Donna’s husband, Dean, likes to recall that his favorite memories from when he was a little boy weren’t the expensive trips to Disneyland but just playing catch with his mom on their front lawn.  “It’s okay if you don’t have time for a two-hour trek to a museum,” Donna adds.  “Just grab something that you’re normally doing and include your child.” Even everyday chores, such as sorting socks, can be made fun and educational.  “When you enlist your two-and-a-half year-old in sorting socks, he’s learning how to put blue with blue and red with red.  A sock with a hole in it turns into a hand puppet.”  When getting ready for fall, take half an hour to go for a walk and collect items for a nature table.  “The purpose is to celebrate the beauty of nature, but what’s also important is that they choose and learn about items that interest them.”  Another Donna-ism:  “When kids irritate, get ‘em to participate.”  If they’re underfoot while you’re making dinner, have them shine up a copper pot with salt and vinegar. 

Shared  projects can help you navigate difficult family situations.  “We need to think about how to prevent potential conflict in a family,”  Donna says.  “Sometimes I think we expect too much from kids, and that’s because we haven’t given the situation a lot of forethought.  It’s like not going grocery shopping with the kids when they’re hungry; you’re just asking for a temper tantrum in the aisle.”  You can help a child with the anxiety and jealousy of a new baby by including him or her in the preparations.  “Get some cookie cutters, dip them in paint and make designs on the infant’s onesies.  Or do fish printing on the fabric.  When the older child hears everyone say, ‘Oh, that outfit’s so cute,” she becomes part of the arrival.”  Or use pre-cut matte paper and clothespins to hang homemade artwork in the baby’s room, and ask your older child to choose the display.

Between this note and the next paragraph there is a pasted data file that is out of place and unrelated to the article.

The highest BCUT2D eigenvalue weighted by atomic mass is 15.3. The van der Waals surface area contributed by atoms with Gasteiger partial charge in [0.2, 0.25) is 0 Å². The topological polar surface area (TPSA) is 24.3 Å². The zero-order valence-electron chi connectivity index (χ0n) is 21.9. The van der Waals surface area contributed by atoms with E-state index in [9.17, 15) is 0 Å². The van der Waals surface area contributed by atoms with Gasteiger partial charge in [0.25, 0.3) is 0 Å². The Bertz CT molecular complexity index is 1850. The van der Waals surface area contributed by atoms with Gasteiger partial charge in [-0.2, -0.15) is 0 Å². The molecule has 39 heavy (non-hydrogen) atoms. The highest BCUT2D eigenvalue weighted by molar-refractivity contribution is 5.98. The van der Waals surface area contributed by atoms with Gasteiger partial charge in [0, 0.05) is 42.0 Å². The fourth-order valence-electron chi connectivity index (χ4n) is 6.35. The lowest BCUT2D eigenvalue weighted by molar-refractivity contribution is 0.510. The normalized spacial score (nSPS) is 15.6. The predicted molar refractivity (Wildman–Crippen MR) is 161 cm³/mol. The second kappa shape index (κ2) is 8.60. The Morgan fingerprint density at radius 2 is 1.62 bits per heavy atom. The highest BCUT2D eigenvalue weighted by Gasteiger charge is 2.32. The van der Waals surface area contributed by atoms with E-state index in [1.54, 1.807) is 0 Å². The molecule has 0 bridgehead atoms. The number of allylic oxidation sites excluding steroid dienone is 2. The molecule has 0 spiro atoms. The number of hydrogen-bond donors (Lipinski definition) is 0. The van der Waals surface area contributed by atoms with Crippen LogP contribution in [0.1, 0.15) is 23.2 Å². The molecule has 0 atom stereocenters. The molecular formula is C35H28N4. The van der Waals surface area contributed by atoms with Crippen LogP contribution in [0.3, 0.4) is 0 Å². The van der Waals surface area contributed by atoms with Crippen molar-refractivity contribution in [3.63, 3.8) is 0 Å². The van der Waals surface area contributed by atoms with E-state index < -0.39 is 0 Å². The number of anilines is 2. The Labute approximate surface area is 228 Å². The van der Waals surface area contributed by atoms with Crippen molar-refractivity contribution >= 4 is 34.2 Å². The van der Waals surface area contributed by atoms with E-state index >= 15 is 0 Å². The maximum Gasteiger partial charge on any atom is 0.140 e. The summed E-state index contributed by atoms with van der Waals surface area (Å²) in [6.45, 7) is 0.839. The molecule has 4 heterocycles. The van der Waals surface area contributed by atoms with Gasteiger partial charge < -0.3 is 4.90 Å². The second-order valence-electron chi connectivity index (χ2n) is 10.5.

“Every person has a talent or hobby,” Donna says.  “Share what you love with your kids.  I can’t tell you how mind-opening that is.  The child will see your enthusiasm pouring over and you won’t always be in that authoritarian parent role.”  Donna likes to describe a dad she knows, “a real Wall Street type,” who confessed that he just didn’t like to get down and dirty with kids.  When she asked him what he did love, he replied that he loved coffee.  “Have your three-year-old push the button on the coffee grinder every morning,” Donna advised.  Five years later, she’s delighted to report, the little ritual still continues and has become a key part of  their relationship.  “That’s when we connect,” the dad says.  “It’s when we talk about what I’m doing and what he’s up to.  It’s our way of being father and son.”

Donna is the first to admit that she’s as human as the next parent.  Between planning her show and writing her column and taking care of all the other aspects of her business, as well as making lunches for the kids and remembering that Britt doesn’t want the crusts cut off her bread and Anders hates tuna fish, and throwing in a load of laundry and figuring out what to prepare for dinner, she sometimes loses her patience.  “Mom, you don’t yell like that on the show,” her son teased her one day.  “I will next season,” she retorted.  She laughs when she recalls that moment, but then adds seriously, “You build the relationship when you do have time for them, so that it will be there when you don’t have time for them.”

That’s why even though she confesses that she really finds fish-printing disgusting, it’s the source of one of her favorite family memories.  Each summer, the Ericksons spend a week camping in the lake-strewn wilderness of northern Minnesota.  Donna always packs her acrylic paints, just in case they catch a fish.  “One time, my son came in with a huge northern pike.  Well, we fish-printed everything--even his boxer shorts.  Then we washed the paint off the fish and ate it for dinner.  Thanks to our memories of that time together, we laughed long after the paint had dried.”